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Wooden Window Frames insulate and Add Value

While some homeowners are opting for uPVC and aluminium window frames, nothing beats the look and insulation offered by natural wood frames.

10/09/2019

marvin

Having lived in my home for over 20 years, I have also lived with wooden window frames. Yes, these might require a bit more maintenance than other more modern alternatives, but for me, nothing beats the natural beauty of wood. Plus, wooden window frames also up the insulation factor in a home.

Used as a building material for centuries, wood is still used today to craft finishings and fittings for homes, and particularly wooden doors, door frames and window frames. Some people prefer the traditional look of wooden frames and that's why wooden window frames are a material of choice for craftsman homes. When forested within plantations that specifically plant, grow and harvest trees for construction, timber is a natural and renewable resource that many a homeowner prefer to use when building their home.

But did you know that wooden window frames provide insulation to a home? The natural beauty of wood can also be used to add insulation to a house, almost 400 times more than other types of window frames. While they do require regular maintenance to keep them in good condition, wooden window frames have a longer life than many other window frame materials.

As mentioned above, the only downside to installing wooden window frames is the fact that they require regular maintenance with the application of an exterior sealer or wood treatment to prevent rot and keep the timber healthy. And when properly maintained, wooden windows add to the value of your home and are still more affordable that newer window frame options.

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Wood Window Frames require Regular Maintenance

As an organic material wood continues to expand and contract in line with the changing seasons and the ambient environment. During the winter or dry season, the cells inside the timber shrink due to loss of moisture and this means that the wood itself shrinks. In the summer months, or when there it lots of rain, the cells absorb moisture and the wood expands. It is because of this constant expansion and contraction that wooden window frames require ongoing maintenance.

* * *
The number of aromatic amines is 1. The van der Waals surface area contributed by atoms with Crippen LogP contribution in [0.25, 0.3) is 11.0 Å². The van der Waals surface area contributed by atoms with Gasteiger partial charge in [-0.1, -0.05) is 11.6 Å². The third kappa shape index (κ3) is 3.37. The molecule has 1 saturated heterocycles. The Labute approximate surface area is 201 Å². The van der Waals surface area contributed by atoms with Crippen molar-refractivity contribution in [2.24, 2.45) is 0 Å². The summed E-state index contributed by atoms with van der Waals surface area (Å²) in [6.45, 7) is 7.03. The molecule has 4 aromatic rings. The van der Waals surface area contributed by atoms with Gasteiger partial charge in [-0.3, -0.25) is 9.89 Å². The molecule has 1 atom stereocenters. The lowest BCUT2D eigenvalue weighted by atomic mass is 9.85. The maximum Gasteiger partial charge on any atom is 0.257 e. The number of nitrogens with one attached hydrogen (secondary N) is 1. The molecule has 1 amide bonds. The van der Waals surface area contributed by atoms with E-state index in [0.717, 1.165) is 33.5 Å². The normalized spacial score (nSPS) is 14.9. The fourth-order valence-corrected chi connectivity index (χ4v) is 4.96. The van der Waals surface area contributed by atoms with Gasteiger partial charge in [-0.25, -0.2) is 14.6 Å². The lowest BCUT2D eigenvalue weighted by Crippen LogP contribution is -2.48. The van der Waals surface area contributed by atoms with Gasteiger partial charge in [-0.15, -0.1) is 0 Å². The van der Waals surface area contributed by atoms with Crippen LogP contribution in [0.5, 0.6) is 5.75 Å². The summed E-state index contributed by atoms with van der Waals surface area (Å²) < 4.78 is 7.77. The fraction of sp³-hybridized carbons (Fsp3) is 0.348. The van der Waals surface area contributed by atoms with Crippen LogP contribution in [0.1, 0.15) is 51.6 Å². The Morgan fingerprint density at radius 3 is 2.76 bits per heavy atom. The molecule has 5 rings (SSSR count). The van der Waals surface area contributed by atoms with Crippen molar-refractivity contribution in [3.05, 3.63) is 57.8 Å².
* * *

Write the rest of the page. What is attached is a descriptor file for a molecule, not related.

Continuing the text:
The cells within the timber are microscopic, and because of this the treatment you apply needs to be viscous enough to be absorbed. A varnish is not suitable for exterior wood at all, since it is a thick substance that sits on top of the wood and is not absorbed into the cellular structure. An exterior sealer is the best product to use for exterior wood, either solvent-based or water-borne.

Failure to apply a regular treatment to wooden window frames will result in the wood drying out and cracking.

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Treat According to Region

While wooden window frames require a fair bit of maintenance, this is more so in hot, dry areas and areas with high humidity or in coastal regions. Regular blasting from the sun can quickly dry out windows and also evaporate any treatment applied. In hot dry areas an annual application of exterior treatment should be done. In coastal regions, wood frames are under constant blasting from salt laden winds and there are sealers that are specifically designed for these regions.

If in any doubt as to the proper product to apply to your wooden window frames, ask for advice or do your research before you buy. As previously mentioned above, only apply a viscous or runny exterior sealer that is solvent-based or water-borne, as these are specifically formulated for timber and wood products.

Annual maintenance of wooden window frames does not have to be too time consuming. If attended to on a regular basis, it can head off any future problems before they begin - saving you lots of time, effort, and money.

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How to Apply an Exterior Sealer

Clean the window frame (inside and out) by wiping with an old paintbrush and a cloth. A good clean will reveal any hidden issues and remove dirt and debris from the area where the treatment is to be applied.

Next, use a fine sanding sponge to wipe down the frame. If very dirty or covered in grime, a gentle rubbing with mild detergent and water will clean. Use a dry rag to wipe dry the frame after cleaning.

Treat any signs of mildew or mould with warm water and tea tree oil, or mix 4 parts water with 1 part white spirit vinegar. This will kill off any mould spores and prevent a  reoccurrence.

Allow the wood to dry thoroughly before applying the exterior treatment - following the manufacturer's recommended instructions for application.

With regular TLC and ongoing maintenance and inspection your wooden window frames will continue to add to the look of your home.

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